The response to Jesus' story is to form a community of sharing. The people meet in the temple, and in their houses. They are reportedly in favour with everyone, not just the baptized in-crowd.

It's an idyllic picture, conjuring up all the good parts of community, of sharing, and the excitement of starting something new. It's great to enjoy the 'honeymoon' of idealism here at the start of the church, but it's hard to read this and not be cynical, searching for problems, knowing that they will come, finding reasons to say we can't do things the way this first church did. What will happen when people take advantage of the system? Who decides where the 'common purse" gets used? What about when people quarrel? Did these people think Jesus' return was going to happen in their lifetimes? Why do I easily relegate this granola-hippy-communal picture into the category of impractical and undoable?

Of course this "idyllic" community is going to face challenges. I read somewhere that "persons are smart, people are stupid" and there is something to that. Where ever a group of people have to work together, whether in families, or organizations, there will be problems to work through, dumb decisions, betrayals, hurtful actions. I wonder, however, if my immediate leap to cynicism is a bit of a cop-out, a way to justify/remain comfortable with life in an imperfect church. I wonder if I'm looking for excuses to keep all my stuff to myself. Do I really believe this picture of happy sharing in community is so unrealistic that I make an excuse for myself to not bother with striving for improvement?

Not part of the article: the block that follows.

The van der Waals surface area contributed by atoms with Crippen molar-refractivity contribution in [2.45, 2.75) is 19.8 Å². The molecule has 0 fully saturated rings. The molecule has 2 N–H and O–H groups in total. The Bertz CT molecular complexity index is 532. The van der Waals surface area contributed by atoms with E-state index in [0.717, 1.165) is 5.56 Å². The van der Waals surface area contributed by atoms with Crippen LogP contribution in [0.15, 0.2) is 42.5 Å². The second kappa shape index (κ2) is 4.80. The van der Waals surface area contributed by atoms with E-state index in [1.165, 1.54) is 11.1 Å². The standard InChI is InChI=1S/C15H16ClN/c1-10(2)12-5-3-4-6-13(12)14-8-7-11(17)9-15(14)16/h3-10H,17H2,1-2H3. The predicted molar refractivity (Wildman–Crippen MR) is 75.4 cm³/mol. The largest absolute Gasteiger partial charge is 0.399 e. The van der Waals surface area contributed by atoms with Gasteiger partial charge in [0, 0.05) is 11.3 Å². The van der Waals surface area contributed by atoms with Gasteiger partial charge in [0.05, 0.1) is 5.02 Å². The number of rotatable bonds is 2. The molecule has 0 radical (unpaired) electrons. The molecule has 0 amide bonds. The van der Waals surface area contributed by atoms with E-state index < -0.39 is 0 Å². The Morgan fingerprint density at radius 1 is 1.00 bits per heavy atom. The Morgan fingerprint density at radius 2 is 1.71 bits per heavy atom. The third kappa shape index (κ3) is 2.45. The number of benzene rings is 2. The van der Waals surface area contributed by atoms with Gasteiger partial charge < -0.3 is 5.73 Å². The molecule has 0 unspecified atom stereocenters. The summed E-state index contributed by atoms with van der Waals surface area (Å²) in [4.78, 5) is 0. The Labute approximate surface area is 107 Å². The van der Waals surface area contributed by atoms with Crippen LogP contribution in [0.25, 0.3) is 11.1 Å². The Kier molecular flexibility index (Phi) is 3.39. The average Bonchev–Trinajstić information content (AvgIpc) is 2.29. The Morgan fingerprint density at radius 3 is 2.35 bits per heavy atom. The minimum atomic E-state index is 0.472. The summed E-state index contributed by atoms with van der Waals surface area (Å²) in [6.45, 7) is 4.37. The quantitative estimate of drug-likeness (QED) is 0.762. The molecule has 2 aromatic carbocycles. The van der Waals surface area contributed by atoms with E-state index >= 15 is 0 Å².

On the less cynical side, it is in the church community that I have experienced glimpses of this ideal community. When someone connected to the church needs help, there are people who reach out. Many members of the church give generously to support a great variety of charities (fitting into the category of helping all who have need...). Many members give time and caring to each other, and reach out in their home communities too. I think we often don't realize how remarkable, how counter-cultural, this really is! Sometimes we are so busy looking for problems and being cynical that we make ourselves overly near-sighted and critical.

For myself, reading this passage today, I want to set aside the inner critic and celebrate the bits of the ideal I do see in the church. The caring questions, the knowledge that people are praying for each other, the giving that happens when a need is expressed, the casseroles that arrive for someone who needs help, the real joy and grief shared between people who are not related biologically, but are family through the church, the voluntary giving of time and skills to better the whole community.  These things are so much a part of who we are as Jesus followers. We certainly aren't perfect, but we do get little tastes of what is possible. Instead of being cynical about today's story, I'd like to view it as an ideal to work towards. We likely won't ever achieve it entirely, but every little bit counts.